Commercial tenants who are behind in their rent payments are subject to having the landlord seize their inventory or other chattels. The landlord will appoint a bailiff to seize, or distrain against, the assets on the landlord’s behalf. The bailiff is required to inventory the assets and have the assets appraised. After five days the inventory or other chattels can be sold.
All assets can be sold except property belonging to third parties and inventory subject to security granted under the Bank Act or a Purchase Money Security Interest. Normally, the bailiff takes his fees and pays the balance of the funds to the landlord on account of rent.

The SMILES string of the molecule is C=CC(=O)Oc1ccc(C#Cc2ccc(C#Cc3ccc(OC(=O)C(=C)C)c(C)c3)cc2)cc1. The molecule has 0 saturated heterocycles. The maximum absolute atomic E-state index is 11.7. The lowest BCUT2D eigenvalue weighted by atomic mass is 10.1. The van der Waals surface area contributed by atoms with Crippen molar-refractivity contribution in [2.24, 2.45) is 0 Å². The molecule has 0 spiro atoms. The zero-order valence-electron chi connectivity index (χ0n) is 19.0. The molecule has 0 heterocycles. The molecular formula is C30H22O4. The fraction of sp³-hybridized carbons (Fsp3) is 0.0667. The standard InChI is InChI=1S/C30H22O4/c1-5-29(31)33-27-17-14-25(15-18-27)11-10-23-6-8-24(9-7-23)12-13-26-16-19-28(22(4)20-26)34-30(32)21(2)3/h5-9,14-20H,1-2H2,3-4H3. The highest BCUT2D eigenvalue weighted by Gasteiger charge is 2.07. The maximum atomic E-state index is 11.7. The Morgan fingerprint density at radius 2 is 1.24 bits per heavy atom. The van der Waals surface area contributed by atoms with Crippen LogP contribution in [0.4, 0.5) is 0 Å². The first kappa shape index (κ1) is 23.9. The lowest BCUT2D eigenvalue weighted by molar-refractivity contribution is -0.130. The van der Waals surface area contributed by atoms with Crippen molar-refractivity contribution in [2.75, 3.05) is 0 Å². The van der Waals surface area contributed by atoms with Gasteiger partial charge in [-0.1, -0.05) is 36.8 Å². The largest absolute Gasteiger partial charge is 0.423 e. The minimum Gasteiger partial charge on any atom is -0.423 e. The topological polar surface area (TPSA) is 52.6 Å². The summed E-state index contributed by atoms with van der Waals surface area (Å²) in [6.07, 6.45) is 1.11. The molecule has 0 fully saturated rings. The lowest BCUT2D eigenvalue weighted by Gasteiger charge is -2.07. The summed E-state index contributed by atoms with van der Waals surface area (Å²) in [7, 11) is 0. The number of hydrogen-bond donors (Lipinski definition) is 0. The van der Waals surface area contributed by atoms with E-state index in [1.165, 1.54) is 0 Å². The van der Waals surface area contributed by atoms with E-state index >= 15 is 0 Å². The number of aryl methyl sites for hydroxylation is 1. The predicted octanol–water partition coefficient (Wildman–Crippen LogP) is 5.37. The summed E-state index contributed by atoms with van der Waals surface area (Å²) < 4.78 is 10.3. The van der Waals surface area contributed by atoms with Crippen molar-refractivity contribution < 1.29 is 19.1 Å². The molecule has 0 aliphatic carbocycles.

Any property under seizure for rent at the time a stay of proceedings is imposed by the BIA must be turned over to the Trustee. As previously stated, the costs of distress rank as a first charge against the property. If the bailiff has sold the property and the sale proceeds have yet to be turned over to the landlord, the proceeds must also be paid to the Trustee, less the costs of distress.
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